Heel and Arch Pain in Children – Causes, Symptoms, Treatment

Dec 17th, 2007 by keelyh | Be The First To Comment

With the rate of childhood obesity in the United States on the rise, health experts are continually reminding parents to encourage their children to participate in sports and other physical activities. But what happens when the very activity you believe will keep your child healthy seems to cause them pain? When a normally rambunctious child, suddenly begins to prefer quiet, indoor activities, and makes up excuses not to go outside an observant parent knows that something is up. Often that something is heel or arch pain.

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Causes of Heel and Arch Pain in Children

Heel pain is particularly common in children between the ages of 8 and 14, when kids become confident enough to engage in more rough and tumble outdoor activities. High impact sports like soccer, basketball, and track and field can strain still developing foot bones and muscles. Often the cause of heel pain in children is Sever’s Disease, but it can also be caused by juvenile rheumatoid arthritis, bursitis, and hairline fractures.

The foot condition that is most frequently accompanied by arch pain is over-pronation where the foot and ankles tilt in, making the arches work harder to maintain balance and absorb motion impact. Flat feet or fallen arches is another condition that can cause arch pain. Be advised that flat feet are not, in and of themselves, a cause for concern. Flat feet are frequently observed in young children who typically grow out of the condition before age 5. It is older children with flat feet who frequently experience arch and ball of foot pain.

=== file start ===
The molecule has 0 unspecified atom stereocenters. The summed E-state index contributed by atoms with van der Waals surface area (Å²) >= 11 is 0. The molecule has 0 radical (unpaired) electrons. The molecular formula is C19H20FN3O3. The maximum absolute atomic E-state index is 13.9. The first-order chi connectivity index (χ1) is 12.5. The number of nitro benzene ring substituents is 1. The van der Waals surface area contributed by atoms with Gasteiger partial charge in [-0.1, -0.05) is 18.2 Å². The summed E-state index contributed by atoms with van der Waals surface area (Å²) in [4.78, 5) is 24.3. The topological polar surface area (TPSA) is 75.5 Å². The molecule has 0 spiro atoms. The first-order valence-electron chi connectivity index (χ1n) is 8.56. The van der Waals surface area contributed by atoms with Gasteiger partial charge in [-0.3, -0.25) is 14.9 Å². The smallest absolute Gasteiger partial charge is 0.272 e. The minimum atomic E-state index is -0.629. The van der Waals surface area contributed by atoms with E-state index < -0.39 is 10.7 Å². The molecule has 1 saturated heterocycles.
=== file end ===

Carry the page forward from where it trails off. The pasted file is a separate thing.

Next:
Both heel and arch pain can also be caused by wearing poorly made shoes that do not have the proper support in the insole and footbed.

Symptoms of Heel Pain and Arch Pain in Kids

Older children may simply tell you that their feet hurt. Heel pain is felt behind or beneath the heel. Arch pain is felt in the middle of the foot. For younger children the clues that they are experiencing foot pain may be as subtle as an abnormal reluctance to participate in their favorite outdoor activities. A parent may notice that a child is walking on their toes or limping when the heel pain is severe.

No More Pain in Little Feet – Heel and Arch Pain Treatment

The most conservative treatment for children’s foot pain is orthotics, usually in the form of a children’s arch support or children’s heel cushions.

Children’s arch supports work well for children with pronation problems and flat feet because they correct the bio-mechanics of the child’s walking and running gait, making it easier for the foot to absorb shock without painful stress to the muscles and joints. Children’s arch supports can often be used to prevent arch pain in young athletes.

Children’s heel cushions are usually recommended for children with Sever’s disease or other foot conditions that make the heel tender to decrease pain and prevent further injury.

Get a Podiatrist’s Opinion

When a child is experiencing chronic foot pain it is important to consult a podiatrist in order to determine the extent of the foot injury. Some foot conditions can be treated with orthotics only and require little interruption in the child’s usual recreational activities. Other foot conditions are more serious and will require rest, icing, and occasionally even immobilization and surgery. It is best to have a professional examine your child’s foot and provide you with an official diagnosis.

For more information on children’s heel pain, read the American College of Foot and Ankle Surgeon’s online article on pediatric heel pain.

For more information about fallen arches in children, read the American Academy of Orthopaedic Surgeons article on flexible flat foot.

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